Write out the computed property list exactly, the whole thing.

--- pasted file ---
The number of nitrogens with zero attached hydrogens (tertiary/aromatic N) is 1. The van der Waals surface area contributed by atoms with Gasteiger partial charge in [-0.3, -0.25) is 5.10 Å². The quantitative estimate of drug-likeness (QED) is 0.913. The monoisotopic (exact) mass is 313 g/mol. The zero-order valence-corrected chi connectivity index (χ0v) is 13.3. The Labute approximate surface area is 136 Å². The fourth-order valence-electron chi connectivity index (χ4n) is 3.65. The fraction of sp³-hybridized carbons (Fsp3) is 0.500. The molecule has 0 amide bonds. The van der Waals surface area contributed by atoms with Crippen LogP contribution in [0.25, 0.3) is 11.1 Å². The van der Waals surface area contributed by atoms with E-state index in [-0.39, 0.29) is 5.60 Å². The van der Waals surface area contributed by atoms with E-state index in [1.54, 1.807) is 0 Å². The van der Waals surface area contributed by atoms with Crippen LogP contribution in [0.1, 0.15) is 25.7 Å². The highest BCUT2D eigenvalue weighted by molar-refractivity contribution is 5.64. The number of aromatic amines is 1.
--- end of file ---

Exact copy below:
The number of nitrogens with zero attached hydrogens (tertiary/aromatic N) is 1. The van der Waals surface area contributed by atoms with Gasteiger partial charge in [-0.3, -0.25) is 5.10 Å². The quantitative estimate of drug-likeness (QED) is 0.913. The monoisotopic (exact) mass is 313 g/mol. The zero-order valence-corrected chi connectivity index (χ0v) is 13.3. The Labute approximate surface area is 136 Å². The fourth-order valence-electron chi connectivity index (χ4n) is 3.65. The fraction of sp³-hybridized carbons (Fsp3) is 0.500. The molecule has 0 amide bonds. The van der Waals surface area contributed by atoms with Crippen LogP contribution in [0.25, 0.3) is 11.1 Å². The van der Waals surface area contributed by atoms with E-state index in [-0.39, 0.29) is 5.60 Å². The van der Waals surface area contributed by atoms with E-state index in [1.54, 1.807) is 0 Å². The van der Waals surface area contributed by atoms with Crippen LogP contribution in [0.1, 0.15) is 25.7 Å². The highest BCUT2D eigenvalue weighted by molar-refractivity contribution is 5.64. The number of aromatic amines is 1.